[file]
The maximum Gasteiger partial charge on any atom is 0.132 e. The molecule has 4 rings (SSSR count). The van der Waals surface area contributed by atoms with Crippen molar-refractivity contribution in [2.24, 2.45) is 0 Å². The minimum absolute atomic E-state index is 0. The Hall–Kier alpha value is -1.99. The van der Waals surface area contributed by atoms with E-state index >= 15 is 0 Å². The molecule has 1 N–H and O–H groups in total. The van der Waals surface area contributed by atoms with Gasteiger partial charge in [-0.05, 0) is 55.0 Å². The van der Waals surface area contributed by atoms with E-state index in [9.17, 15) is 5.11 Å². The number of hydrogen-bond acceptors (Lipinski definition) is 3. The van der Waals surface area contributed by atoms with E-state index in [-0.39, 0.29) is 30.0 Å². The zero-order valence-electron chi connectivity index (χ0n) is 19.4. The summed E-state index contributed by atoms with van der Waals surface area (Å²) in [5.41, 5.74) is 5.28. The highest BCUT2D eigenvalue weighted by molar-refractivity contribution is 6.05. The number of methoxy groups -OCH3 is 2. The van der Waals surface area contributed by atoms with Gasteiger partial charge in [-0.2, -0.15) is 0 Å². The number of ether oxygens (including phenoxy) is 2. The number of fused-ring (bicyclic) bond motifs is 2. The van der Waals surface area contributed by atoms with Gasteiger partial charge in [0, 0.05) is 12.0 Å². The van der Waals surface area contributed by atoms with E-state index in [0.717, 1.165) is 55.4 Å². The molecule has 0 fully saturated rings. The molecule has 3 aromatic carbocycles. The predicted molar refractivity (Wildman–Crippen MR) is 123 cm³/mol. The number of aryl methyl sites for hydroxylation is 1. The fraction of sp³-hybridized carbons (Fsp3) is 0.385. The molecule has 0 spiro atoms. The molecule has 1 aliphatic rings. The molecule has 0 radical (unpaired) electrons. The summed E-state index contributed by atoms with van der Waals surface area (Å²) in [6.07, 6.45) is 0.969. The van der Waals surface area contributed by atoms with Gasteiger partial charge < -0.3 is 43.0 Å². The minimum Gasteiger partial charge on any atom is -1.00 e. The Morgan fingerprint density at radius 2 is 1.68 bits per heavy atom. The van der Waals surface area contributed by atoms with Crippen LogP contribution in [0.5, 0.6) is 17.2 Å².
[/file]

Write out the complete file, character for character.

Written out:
The maximum Gasteiger partial charge on any atom is 0.132 e. The molecule has 4 rings (SSSR count). The van der Waals surface area contributed by atoms with Crippen molar-refractivity contribution in [2.24, 2.45) is 0 Å². The minimum absolute atomic E-state index is 0. The Hall–Kier alpha value is -1.99. The van der Waals surface area contributed by atoms with E-state index >= 15 is 0 Å². The molecule has 1 N–H and O–H groups in total. The van der Waals surface area contributed by atoms with Gasteiger partial charge in [-0.05, 0) is 55.0 Å². The van der Waals surface area contributed by atoms with E-state index in [9.17, 15) is 5.11 Å². The number of hydrogen-bond acceptors (Lipinski definition) is 3. The van der Waals surface area contributed by atoms with E-state index in [-0.39, 0.29) is 30.0 Å². The zero-order valence-electron chi connectivity index (χ0n) is 19.4. The summed E-state index contributed by atoms with van der Waals surface area (Å²) in [5.41, 5.74) is 5.28. The highest BCUT2D eigenvalue weighted by molar-refractivity contribution is 6.05. The number of methoxy groups -OCH3 is 2. The van der Waals surface area contributed by atoms with Gasteiger partial charge in [-0.2, -0.15) is 0 Å². The number of ether oxygens (including phenoxy) is 2. The number of fused-ring (bicyclic) bond motifs is 2. The van der Waals surface area contributed by atoms with Gasteiger partial charge in [0, 0.05) is 12.0 Å². The van der Waals surface area contributed by atoms with E-state index in [0.717, 1.165) is 55.4 Å². The molecule has 0 fully saturated rings. The molecule has 3 aromatic carbocycles. The predicted molar refractivity (Wildman–Crippen MR) is 123 cm³/mol. The number of aryl methyl sites for hydroxylation is 1. The fraction of sp³-hybridized carbons (Fsp3) is 0.385. The molecule has 0 spiro atoms. The molecule has 1 aliphatic rings. The molecule has 0 radical (unpaired) electrons. The summed E-state index contributed by atoms with van der Waals surface area (Å²) in [6.07, 6.45) is 0.969. The van der Waals surface area contributed by atoms with Gasteiger partial charge < -0.3 is 43.0 Å². The minimum Gasteiger partial charge on any atom is -1.00 e. The Morgan fingerprint density at radius 2 is 1.68 bits per heavy atom. The van der Waals surface area contributed by atoms with Crippen LogP contribution in [0.5, 0.6) is 17.2 Å².